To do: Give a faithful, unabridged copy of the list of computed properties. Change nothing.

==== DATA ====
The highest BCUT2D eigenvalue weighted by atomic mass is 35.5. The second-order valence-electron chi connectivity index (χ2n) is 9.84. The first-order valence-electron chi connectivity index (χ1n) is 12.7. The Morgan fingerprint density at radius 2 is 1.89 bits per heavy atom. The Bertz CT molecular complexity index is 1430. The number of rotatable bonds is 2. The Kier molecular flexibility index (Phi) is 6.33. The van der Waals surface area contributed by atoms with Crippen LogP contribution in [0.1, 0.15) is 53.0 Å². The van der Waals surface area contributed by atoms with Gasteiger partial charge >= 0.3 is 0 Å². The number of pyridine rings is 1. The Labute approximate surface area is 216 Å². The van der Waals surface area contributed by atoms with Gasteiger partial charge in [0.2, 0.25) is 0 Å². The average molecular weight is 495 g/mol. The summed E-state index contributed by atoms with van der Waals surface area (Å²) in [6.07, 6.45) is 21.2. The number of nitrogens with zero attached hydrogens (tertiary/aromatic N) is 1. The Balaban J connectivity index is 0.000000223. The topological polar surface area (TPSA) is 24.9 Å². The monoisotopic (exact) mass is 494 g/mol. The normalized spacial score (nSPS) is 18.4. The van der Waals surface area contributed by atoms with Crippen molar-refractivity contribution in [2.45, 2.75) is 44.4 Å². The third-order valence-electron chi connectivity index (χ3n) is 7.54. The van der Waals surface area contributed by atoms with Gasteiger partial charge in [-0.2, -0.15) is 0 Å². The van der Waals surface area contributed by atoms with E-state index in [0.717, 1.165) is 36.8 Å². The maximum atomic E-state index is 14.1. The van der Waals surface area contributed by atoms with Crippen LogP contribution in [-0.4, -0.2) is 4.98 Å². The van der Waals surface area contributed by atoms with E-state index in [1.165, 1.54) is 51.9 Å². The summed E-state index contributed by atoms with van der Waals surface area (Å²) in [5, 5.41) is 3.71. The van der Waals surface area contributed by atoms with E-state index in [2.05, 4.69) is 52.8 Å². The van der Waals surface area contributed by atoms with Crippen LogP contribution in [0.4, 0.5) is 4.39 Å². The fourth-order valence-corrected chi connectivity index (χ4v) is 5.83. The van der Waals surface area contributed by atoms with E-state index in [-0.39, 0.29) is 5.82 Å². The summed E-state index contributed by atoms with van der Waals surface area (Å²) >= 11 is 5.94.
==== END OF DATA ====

The highest BCUT2D eigenvalue weighted by atomic mass is 35.5. The second-order valence-electron chi connectivity index (χ2n) is 9.84. The first-order valence-electron chi connectivity index (χ1n) is 12.7. The Morgan fingerprint density at radius 2 is 1.89 bits per heavy atom. The Bertz CT molecular complexity index is 1430. The number of rotatable bonds is 2. The Kier molecular flexibility index (Phi) is 6.33. The van der Waals surface area contributed by atoms with Crippen LogP contribution in [0.1, 0.15) is 53.0 Å². The van der Waals surface area contributed by atoms with Gasteiger partial charge >= 0.3 is 0 Å². The number of pyridine rings is 1. The Labute approximate surface area is 216 Å². The van der Waals surface area contributed by atoms with Gasteiger partial charge in [0.2, 0.25) is 0 Å². The average molecular weight is 495 g/mol. The summed E-state index contributed by atoms with van der Waals surface area (Å²) in [6.07, 6.45) is 21.2. The number of nitrogens with zero attached hydrogens (tertiary/aromatic N) is 1. The Balaban J connectivity index is 0.000000223. The topological polar surface area (TPSA) is 24.9 Å². The monoisotopic (exact) mass is 494 g/mol. The normalized spacial score (nSPS) is 18.4. The van der Waals surface area contributed by atoms with Crippen molar-refractivity contribution in [2.45, 2.75) is 44.4 Å². The third-order valence-electron chi connectivity index (χ3n) is 7.54. The van der Waals surface area contributed by atoms with Gasteiger partial charge in [-0.2, -0.15) is 0 Å². The van der Waals surface area contributed by atoms with E-state index in [0.717, 1.165) is 36.8 Å². The maximum atomic E-state index is 14.1. The van der Waals surface area contributed by atoms with Crippen LogP contribution in [-0.4, -0.2) is 4.98 Å². The van der Waals surface area contributed by atoms with E-state index in [1.165, 1.54) is 51.9 Å². The summed E-state index contributed by atoms with van der Waals surface area (Å²) in [5, 5.41) is 3.71. The van der Waals surface area contributed by atoms with E-state index in [2.05, 4.69) is 52.8 Å². The van der Waals surface area contributed by atoms with Crippen LogP contribution in [0.4, 0.5) is 4.39 Å². The fourth-order valence-corrected chi connectivity index (χ4v) is 5.83. The van der Waals surface area contributed by atoms with E-state index in [-0.39, 0.29) is 5.82 Å². The summed E-state index contributed by atoms with van der Waals surface area (Å²) >= 11 is 5.94.